retail price - $14.95 copacetic price - $13.75
These items and more may also be found at our eCommerce site, HERE.
New for January 2019
Thee Collected Cyanide Milkshake
by Liz Suburbia
We're starting the year off with a double-dose of Liz Suburbia comics! Punk comics don't get any punker – or better – than Liz Suburbia's Cyanide Milkshake. Small press publisher, Gimme Action has now brought the entire run* together in this spiffy 176 page softcover collection. These are true comics. Funny, sexy, insightful, energizing – and excellent! The comics that make up Cyanide Milkshake – and all of Liz Suburbia's work – amply demonstrate her strong drawing abilities and firm grasp of the comics form. Unabashed, raw energy powers strong confident lines in the service of well composed pages that flow together like a great mix-tape. Born not long after Love and Rockets made it's debut, her work shows her to be an authentic heir – both stylistically and philosophically – of the original punk comics greats, the Hernandez brothers, extending their legacy into the next generation. And while her work naturally shows the stamp of her artistic forebears, the uses she puts it to, and her artistic voice, are all her own. RECOMMENDED! (( *The story behind which is detailed in the all new 5-page comics-introduction that starts off the book. ))
retail price - $19.99 copacetic price - $17.77
Egg Cream #1
by Liz Suburbia
Wow! The first issue of Liz Suburbia's new series, Egg Cream, is a knockout! Her crisp, confident line in combination with artfully balanced blackspotting creates comics that come alive in smartly arranged panels filling one well-composed page after another – 96 pages in all – in this squarebound volume of all new comics work, printed just right in black and white on newsprint with cardstock covers, which we have been led to understand will be an annual publication. Starting off with a hefty installment of the follow up, second volume of Sacred Heart, and concluding with the graphically advenutrous "Goth Ex GF," Egg Cream is easily the best new series yet seen in 2019! Anyone unfamiliar with Liz Suburbia can get an idea not only of where she's coming from, but also that she is as strong and articulate in conversation as she is in her comics, by heading over to read this 2016 interview with her on Razorcake, HERE.
retail price - $12.99 copacetic price - $11.75
by Andrew White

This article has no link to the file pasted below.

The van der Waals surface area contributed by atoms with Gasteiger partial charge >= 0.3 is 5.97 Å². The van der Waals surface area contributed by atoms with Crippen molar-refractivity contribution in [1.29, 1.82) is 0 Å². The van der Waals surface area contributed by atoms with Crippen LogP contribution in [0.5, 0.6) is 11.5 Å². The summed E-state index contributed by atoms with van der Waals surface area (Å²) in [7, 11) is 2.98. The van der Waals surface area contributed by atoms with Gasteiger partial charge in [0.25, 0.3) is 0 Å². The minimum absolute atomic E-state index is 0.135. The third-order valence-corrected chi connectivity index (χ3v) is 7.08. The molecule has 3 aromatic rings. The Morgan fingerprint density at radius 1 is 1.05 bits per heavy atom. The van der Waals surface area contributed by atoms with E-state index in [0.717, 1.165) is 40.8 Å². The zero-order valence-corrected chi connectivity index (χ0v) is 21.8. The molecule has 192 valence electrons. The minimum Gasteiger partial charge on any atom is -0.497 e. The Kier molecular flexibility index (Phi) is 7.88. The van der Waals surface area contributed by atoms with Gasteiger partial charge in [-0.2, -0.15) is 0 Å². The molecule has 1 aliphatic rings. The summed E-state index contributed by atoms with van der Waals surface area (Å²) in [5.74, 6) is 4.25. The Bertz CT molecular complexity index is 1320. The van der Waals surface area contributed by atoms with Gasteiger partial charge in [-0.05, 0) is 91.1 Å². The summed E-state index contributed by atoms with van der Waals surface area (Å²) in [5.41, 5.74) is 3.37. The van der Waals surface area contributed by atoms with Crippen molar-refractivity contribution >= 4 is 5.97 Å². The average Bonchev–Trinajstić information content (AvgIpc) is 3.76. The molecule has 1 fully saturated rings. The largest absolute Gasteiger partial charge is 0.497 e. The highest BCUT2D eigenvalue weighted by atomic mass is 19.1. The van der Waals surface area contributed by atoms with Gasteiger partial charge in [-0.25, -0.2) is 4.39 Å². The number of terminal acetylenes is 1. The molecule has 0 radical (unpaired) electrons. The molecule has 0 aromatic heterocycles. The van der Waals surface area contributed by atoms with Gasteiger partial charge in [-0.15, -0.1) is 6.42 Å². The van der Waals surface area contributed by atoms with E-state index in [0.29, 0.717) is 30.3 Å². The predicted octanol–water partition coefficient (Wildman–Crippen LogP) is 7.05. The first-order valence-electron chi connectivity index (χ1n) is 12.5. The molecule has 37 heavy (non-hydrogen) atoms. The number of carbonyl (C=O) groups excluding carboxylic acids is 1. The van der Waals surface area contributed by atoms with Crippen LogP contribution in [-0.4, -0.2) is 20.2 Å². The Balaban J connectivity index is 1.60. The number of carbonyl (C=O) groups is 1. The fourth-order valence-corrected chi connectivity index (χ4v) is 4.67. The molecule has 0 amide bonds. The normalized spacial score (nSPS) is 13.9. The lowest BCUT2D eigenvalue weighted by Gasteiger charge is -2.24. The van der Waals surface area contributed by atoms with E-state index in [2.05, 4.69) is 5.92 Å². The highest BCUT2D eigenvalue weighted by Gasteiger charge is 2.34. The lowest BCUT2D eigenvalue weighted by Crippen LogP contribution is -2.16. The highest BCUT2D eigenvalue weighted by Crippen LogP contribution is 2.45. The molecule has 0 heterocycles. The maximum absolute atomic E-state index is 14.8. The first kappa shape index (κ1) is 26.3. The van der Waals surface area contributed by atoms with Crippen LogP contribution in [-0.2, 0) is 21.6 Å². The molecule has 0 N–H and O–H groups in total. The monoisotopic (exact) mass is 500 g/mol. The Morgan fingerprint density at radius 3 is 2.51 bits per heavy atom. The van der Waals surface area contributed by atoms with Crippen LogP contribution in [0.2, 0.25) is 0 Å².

And, speaking of annuals, Yearly 2018 is the debut issue of Andrew White's projected ongoing series of comics annuals. Weighing in at 72, full color, magazine-size (8 1/2" x 11") pages, it offers a substantial chunk of comics that will lead the reader through an engaging exploration of a significant amount of comics terrain. The cover image, of a figure hovering, dreamlike, just above the ground amid a dune-like clearing with ruins silhouetted in the background, reaching down to the ground and touching it with a finger tip, suggests itself as a symbolic representation of White's approach to the comics that follow. The grid is in (nearly) full-effect here, with stories laid out in regular rhythms ranging from two to twenty panels per page. The issue contains five major pieces along with a sizable assortment of minor, short pieces. The centerpiece is the tripartate "Ghosts," which takes up about half the issue. This rumination on the presence of absence brought about by death as well as by the loss of abilities is the central statement of White's thesis as he weaves together a number of techniques while modulating their interactions: a light black-line over strong color fields, the latter registering emotional temperature, which pivots back and forth along the scale by varying levels of yellow or blue being combined an omnipresent red, while, taken together, the interplay between line and color serves additionally to express the sense of spatial clarity experienced by the characters, which in turn serves to express the presence of absence; all this is overlaid by the grid, which shifts from 20-panel to 16-panel before dramatically shifting to 2-panel at the same time eliminating the black line. In "Earth," the absent presence of telephone conversations is revealed through an ingenious graphic device, along with the ramifications of not being fully "there." "Larsen C" attempts to open up a new mental space for imagining global warming by manipulating its temporal and spatial coordinates. An excerpt from James Baldwin's novel, Go Tell It on the Mountain is provided with an intriguing visual adaptation. Employing an eight panel grid throughout, with an almost complete lack of text, White has chosen to tackle visualizing a "vision." The representation of the external physical reality in which the vision transpires is set apart from the vision itself by the panels having lined borders, while those depticting the vision itself, are, fittingly, open. On the narrative side, both the opening tale, "Ten Thoughts," and the closing 20-panel back cover piece, "Compiled," have a notably Borgesian air about them, perhaps indicating a future direction for the series. On the visual side, while White's art has a host of precursors, incorporating numerous influences, as in much of his previous work, certain of Cezanne's techniques show through here. Techniques and ideas employed by Frank Santoro, Dash Shaw and Warren Craghead are also in evidence, making for an interesting mix. Here's to Yearly being indeed yearly for years to come!